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voiceless retroflex stop is a type of consonantal sound, used in some spoken languages. The symbol in the International Phonetic Alphabet that represents this sound is ⟨ ʈ⟩, and the equivalent X-SAMPA symbol is
t`. Like all the
retroflex consonants, the IPA symbol is formed by adding a rightward-pointing hook extending from the bottom of tee (the letter used for the equivalent alveolar consonant). In many fonts lowercase tee already has a rightward-pointing hook, but ⟨ ʈ⟩ is distinguished from ⟨ t⟩ by extending the hook below the baseline.
Features [ edit ]
Features of the voiceless retroflex stop:
manner of articulation is occlusive, which means it is produced by obstructing airflow in the vocal tract. Since the consonant is also oral, with no nasal outlet, the airflow is blocked entirely, and the consonant is a stop. Its
place of articulation is retroflex, which prototypically means it is articulated subapical (with the tip of the tongue curled up), but more generally, it means that it is postalveolar without being palatalized. That is, besides the prototypical subapical articulation, the tongue contact can be apical (pointed) or laminal (flat). Its
phonation is voiceless, which means it is produced without vibrations of the vocal cords. In some languages the vocal cords are actively separated, so it is always voiceless; in others the cords are lax, so that it may take on the voicing of adjacent sounds. It is an
oral consonant, which means air is allowed to escape through the mouth only. Because the sound is not produced with airflow over the tongue, the
central– lateral dichotomy does not apply. The airstream mechanism is pulmonic, which means it is articulated by pushing air solely with the lungs and diaphragm, as in most sounds.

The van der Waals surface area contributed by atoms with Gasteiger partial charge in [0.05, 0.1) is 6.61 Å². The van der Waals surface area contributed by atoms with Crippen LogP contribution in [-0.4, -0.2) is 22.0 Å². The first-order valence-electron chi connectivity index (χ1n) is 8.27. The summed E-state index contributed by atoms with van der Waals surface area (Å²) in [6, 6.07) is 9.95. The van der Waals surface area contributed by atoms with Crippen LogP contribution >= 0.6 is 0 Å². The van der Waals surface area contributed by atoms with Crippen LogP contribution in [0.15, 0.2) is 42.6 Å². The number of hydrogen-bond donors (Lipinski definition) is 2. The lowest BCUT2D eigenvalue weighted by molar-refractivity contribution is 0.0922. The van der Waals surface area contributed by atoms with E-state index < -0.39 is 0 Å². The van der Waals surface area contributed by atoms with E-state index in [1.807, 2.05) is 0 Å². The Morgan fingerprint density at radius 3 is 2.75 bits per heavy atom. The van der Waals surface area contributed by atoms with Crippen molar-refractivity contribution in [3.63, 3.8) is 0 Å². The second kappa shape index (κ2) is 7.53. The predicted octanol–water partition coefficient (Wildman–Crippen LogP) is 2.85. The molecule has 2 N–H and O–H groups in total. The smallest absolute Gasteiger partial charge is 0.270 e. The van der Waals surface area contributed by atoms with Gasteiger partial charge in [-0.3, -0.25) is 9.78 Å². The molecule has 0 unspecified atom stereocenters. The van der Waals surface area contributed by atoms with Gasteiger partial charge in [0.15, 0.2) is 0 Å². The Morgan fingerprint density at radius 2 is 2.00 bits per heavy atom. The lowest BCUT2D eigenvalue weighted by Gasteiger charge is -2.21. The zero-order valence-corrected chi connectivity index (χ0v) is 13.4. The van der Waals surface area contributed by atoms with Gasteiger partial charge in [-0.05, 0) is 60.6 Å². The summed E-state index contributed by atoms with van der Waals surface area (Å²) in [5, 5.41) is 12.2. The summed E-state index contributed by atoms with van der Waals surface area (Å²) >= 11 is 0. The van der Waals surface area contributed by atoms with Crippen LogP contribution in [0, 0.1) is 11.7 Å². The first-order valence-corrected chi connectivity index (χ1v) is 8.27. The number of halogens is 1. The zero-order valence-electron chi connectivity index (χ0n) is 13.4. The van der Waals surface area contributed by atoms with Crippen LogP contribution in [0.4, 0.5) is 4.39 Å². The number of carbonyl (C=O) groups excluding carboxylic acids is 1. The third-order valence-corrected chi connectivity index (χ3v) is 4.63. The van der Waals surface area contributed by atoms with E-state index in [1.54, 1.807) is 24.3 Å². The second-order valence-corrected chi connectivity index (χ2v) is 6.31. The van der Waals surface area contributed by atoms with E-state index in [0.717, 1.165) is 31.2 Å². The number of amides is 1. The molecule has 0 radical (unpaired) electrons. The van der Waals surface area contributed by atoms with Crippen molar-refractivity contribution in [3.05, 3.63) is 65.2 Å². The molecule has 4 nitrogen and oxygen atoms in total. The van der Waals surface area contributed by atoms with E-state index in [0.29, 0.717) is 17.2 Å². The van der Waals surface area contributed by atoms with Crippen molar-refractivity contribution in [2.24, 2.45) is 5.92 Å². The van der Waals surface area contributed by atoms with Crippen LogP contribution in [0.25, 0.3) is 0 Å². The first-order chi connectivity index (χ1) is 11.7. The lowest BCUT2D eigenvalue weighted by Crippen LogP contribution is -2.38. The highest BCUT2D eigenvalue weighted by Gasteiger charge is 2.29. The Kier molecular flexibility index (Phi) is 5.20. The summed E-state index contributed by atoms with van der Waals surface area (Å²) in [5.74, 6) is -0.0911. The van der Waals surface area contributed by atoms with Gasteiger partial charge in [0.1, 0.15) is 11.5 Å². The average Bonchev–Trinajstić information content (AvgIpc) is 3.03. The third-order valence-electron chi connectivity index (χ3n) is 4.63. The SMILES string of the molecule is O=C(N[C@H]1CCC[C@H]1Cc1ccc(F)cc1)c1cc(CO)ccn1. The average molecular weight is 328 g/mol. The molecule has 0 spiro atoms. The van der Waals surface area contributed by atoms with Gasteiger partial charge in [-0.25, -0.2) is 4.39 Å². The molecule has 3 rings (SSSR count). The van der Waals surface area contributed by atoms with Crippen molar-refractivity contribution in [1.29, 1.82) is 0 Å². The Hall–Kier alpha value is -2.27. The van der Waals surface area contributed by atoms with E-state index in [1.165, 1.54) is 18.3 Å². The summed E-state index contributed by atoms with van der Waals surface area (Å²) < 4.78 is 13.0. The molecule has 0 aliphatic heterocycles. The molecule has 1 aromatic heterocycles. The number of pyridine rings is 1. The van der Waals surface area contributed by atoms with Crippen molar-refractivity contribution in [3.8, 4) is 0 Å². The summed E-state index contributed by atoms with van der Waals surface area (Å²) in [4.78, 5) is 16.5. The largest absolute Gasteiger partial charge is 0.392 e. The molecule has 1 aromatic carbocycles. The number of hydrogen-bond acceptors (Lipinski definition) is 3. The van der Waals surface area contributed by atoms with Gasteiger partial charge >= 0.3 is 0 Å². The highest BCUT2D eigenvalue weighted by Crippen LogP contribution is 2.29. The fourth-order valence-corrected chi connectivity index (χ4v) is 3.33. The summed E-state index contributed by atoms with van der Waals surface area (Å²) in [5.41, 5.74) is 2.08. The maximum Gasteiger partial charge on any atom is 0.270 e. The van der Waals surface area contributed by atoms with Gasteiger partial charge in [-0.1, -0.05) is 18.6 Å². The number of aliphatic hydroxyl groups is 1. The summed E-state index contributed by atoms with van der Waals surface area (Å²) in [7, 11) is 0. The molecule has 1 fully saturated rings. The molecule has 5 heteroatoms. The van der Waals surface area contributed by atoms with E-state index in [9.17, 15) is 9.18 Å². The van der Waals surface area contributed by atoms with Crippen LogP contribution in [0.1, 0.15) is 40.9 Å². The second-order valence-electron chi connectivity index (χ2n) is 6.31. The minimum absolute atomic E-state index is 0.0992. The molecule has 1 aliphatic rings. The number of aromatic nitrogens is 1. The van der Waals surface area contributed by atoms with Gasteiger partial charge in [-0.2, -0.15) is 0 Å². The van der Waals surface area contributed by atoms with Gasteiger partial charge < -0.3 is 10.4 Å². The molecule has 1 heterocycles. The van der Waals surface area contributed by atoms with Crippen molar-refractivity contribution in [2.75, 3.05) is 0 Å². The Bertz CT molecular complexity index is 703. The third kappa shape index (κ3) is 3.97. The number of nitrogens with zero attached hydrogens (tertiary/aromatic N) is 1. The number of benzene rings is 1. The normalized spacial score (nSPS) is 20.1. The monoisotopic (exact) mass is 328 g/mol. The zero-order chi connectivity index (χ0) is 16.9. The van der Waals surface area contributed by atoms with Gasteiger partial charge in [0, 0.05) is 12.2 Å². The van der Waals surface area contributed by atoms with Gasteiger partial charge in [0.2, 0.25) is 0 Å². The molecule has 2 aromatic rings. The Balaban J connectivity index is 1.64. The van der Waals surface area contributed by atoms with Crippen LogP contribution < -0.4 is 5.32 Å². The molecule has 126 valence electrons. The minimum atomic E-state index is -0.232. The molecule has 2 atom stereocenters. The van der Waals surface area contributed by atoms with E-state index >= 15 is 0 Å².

Occurrence [ edit ]
See also [ edit ]
^ a b
^ a b c d e f
^ a b
François, Alexandre (2009), "Verbal aspect and personal pronouns: The history of aorist markers in north Vanuatu", in Pawley, Andrew; Adelaar, Alexander, Austronesian historical linguistics and culture history: A festschrift for Bob Blust, 601, Canberra: Pacific Linguistics, pp. 179–195
^ Bauer, Michael.
Blas na Gàidhlig: The Practical Guide to Gaelic Pronunciation. Glasgow: Akerbeltz, 2011.
References [ edit ]
Eliasson, Stig (1986), "Sandhi in Peninsular Scandinavian", in Anderson, Henning, Sandhi Phenomena in the Languages of Europe, Berlin: de Gruyter, pp. 271–300
Keane, Elinor (2004), "Tamil", Journal of the International Phonetic Association, 34 (1): 111–116, doi: 10.1017/S0025100304001549
Khatiwada, Rajesh (2009), "Nepali", , Journal of the International Phonetic Association 39 (3): 337–380, doi: 10.1017/s0025100309990181
Ladefoged, Peter (2005), Vowels and Consonants (2nd ed.), Blackwell
Lunsford, Wayne A. (2001), "An overview of linguistic structures in Torwali, a language of Northern Pakistan" (PDF), M.A. thesis, University of Texas at Arlington
Mazumdar, Bijaychandra (2000) [First published 1920], The history of the Bengali language, New Delhi: Asian Educational Services, ISBN 8120614526
Thompson, Laurence (1959), "Saigon phonemics", Language, 35 (3): 454–476, doi: 10.2307/411232, JSTOR 411232 Tiwari, Bholanath (2004) [First published 1966], Hindī Bhāshā, Kitāb Mahal: Kitāb Mahal, ISBN 81-225-0017-X
External links [ edit ]